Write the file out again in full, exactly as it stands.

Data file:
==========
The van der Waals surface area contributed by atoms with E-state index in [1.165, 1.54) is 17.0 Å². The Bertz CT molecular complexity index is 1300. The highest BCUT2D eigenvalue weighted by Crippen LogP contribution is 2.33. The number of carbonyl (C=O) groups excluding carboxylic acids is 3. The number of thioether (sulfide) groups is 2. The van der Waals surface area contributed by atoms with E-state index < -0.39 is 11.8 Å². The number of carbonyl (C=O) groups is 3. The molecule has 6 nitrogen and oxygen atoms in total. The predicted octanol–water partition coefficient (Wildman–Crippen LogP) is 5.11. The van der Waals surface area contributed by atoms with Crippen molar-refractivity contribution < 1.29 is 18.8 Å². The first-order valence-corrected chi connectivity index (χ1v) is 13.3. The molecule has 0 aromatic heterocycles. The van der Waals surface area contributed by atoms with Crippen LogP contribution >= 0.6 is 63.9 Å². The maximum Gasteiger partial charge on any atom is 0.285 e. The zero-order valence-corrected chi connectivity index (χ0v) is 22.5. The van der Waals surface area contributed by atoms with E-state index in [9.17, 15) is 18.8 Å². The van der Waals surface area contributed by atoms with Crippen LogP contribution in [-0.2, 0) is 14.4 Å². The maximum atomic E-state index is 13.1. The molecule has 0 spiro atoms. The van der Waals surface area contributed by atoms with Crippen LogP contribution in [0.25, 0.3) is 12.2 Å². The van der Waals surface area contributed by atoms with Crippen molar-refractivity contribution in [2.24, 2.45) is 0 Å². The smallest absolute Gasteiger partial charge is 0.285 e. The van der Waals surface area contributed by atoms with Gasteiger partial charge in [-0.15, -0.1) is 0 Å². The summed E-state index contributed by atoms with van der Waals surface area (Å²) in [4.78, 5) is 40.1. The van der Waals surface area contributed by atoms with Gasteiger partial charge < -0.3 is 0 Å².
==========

The van der Waals surface area contributed by atoms with E-state index in [1.165, 1.54) is 17.0 Å². The Bertz CT molecular complexity index is 1300. The highest BCUT2D eigenvalue weighted by Crippen LogP contribution is 2.33. The number of carbonyl (C=O) groups excluding carboxylic acids is 3. The number of thioether (sulfide) groups is 2. The van der Waals surface area contributed by atoms with E-state index < -0.39 is 11.8 Å². The number of carbonyl (C=O) groups is 3. The molecule has 6 nitrogen and oxygen atoms in total. The predicted octanol–water partition coefficient (Wildman–Crippen LogP) is 5.11. The van der Waals surface area contributed by atoms with Crippen molar-refractivity contribution < 1.29 is 18.8 Å². The first-order valence-corrected chi connectivity index (χ1v) is 13.3. The molecule has 0 aromatic heterocycles. The van der Waals surface area contributed by atoms with Crippen LogP contribution >= 0.6 is 63.9 Å². The maximum Gasteiger partial charge on any atom is 0.285 e. The zero-order valence-corrected chi connectivity index (χ0v) is 22.5. The van der Waals surface area contributed by atoms with E-state index in [9.17, 15) is 18.8 Å². The van der Waals surface area contributed by atoms with Crippen LogP contribution in [-0.2, 0) is 14.4 Å². The maximum atomic E-state index is 13.1. The molecule has 0 spiro atoms. The van der Waals surface area contributed by atoms with Crippen LogP contribution in [0.25, 0.3) is 12.2 Å². The van der Waals surface area contributed by atoms with Crippen molar-refractivity contribution in [2.24, 2.45) is 0 Å². The smallest absolute Gasteiger partial charge is 0.285 e. The van der Waals surface area contributed by atoms with Gasteiger partial charge in [-0.15, -0.1) is 0 Å². The summed E-state index contributed by atoms with van der Waals surface area (Å²) in [4.78, 5) is 40.1. The van der Waals surface area contributed by atoms with Gasteiger partial charge < -0.3 is 0 Å².